Hair is an extension of personal expression, so it’s no surprise that treating hair loss is a high priority for those affected by alopecia areata. PRP injections have emerged as a popular treatment option for all kinds of hair loss with no adverse side effects, but how does this therapy stack up to traditional topical treatments? In 2016 researchers at the South Valley University in Qena, Egypt published the findings of a clinically controlled trial which compared the effects of PRP injections and minoxidil 5% to treat alopecia areata. The study found PRP injections to be more effective in treating the autoimmune driven hair loss disorder compared to minoxidil.

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The study included 90 patients aged 10 to 40 experiencing alopecia areata for an average 28 months. Participants were randomized into three groups of 30 patients each. Group A was treated with minoxidil 5% twice daily for three months, group B received monthly PRP injections for three months (the exact injection methodology was not discussed), while group C received topical Panthenol cream twice daily as a placebo.¹ 

PRP Preparation Technique

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Researchers utilized a single spin, test tube preparation technique. PRP was prepared from a 10 ml blood draw. The blood draw was isolated into two 5 ml test tubes then centrifuged at 3000 RPM for 10 minutes. Centrifugation stratifies the blood elements and isolates platelets from red blood cells. The process yielded about 4 ml of PRP. Assuming optimal preparation techniques, we can infer that the resulting serum contained a platelet concentration of 2.5x, though the researchers did not analyze the final product.

PRP Injections Significantly Increase Hair Growth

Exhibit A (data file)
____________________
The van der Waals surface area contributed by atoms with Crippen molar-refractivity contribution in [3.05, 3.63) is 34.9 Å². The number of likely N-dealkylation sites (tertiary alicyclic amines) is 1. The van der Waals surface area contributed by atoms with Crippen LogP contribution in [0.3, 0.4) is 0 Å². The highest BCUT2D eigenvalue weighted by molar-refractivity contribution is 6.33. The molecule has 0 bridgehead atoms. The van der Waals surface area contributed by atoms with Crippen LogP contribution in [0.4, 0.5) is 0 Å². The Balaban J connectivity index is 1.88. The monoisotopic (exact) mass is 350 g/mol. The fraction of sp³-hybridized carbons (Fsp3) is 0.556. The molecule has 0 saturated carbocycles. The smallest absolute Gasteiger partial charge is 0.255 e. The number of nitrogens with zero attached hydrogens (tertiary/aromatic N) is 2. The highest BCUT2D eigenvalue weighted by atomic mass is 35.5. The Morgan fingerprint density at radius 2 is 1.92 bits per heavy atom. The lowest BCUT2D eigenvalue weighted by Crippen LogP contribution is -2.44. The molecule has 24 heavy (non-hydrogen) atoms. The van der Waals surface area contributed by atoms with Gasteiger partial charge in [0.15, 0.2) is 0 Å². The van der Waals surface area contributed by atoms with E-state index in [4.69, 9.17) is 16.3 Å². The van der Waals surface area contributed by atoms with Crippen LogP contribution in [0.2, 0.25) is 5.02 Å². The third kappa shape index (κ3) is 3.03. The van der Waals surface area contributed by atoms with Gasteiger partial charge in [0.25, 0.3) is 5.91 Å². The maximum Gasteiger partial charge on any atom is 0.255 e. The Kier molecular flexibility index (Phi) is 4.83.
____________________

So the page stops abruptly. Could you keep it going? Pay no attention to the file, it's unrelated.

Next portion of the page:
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Hair growth results were assessed with trichoscopy, a dermoscopic scan used to evaluate the percentage of hair growth, short vellus hair and yellow dots. Alopecia areata is diagnosed by the presence of yellow, round, polycyclic dots at the sight of hair loss in addition to clearly defined circular patch(s) of sudden hair loss. Yellow dots are a sign of keratinous plugs in patients with alopecia areata. Pathogenic theories include lymphocytic attack of the hair follicle, genetic predisposition as well as environmental factors such as Epstein-Barr virus.²

Trichoscopy results revealed a significant increase in hair growth for patients in both the PRP and minoxidil groups. As to be expected, the control group did not show statistically significant hair growth. In the PRP group, researchers observed a statistically significant increase in fully pigmented hairs. While patients in the minoxidil group showed a significant increase in the average number of short vellus hairs. The presence of vellus hairs suggests disease remission,³ but vellus hairs are not fully mature and do not satisfy patient concerns. Increases in vellus hair is a sign of progress, but mature shaft development is the ultimate aim of hair growth therapies. Researchers concluded PRP was more effective than minoxidil because patients in the PRP group had earlier and better responses, as well as a significant decrease in short vellus hair, yellow dots and dystrophic hair.

Adverse Effects of PRP Therapy vs Minoxidil 5%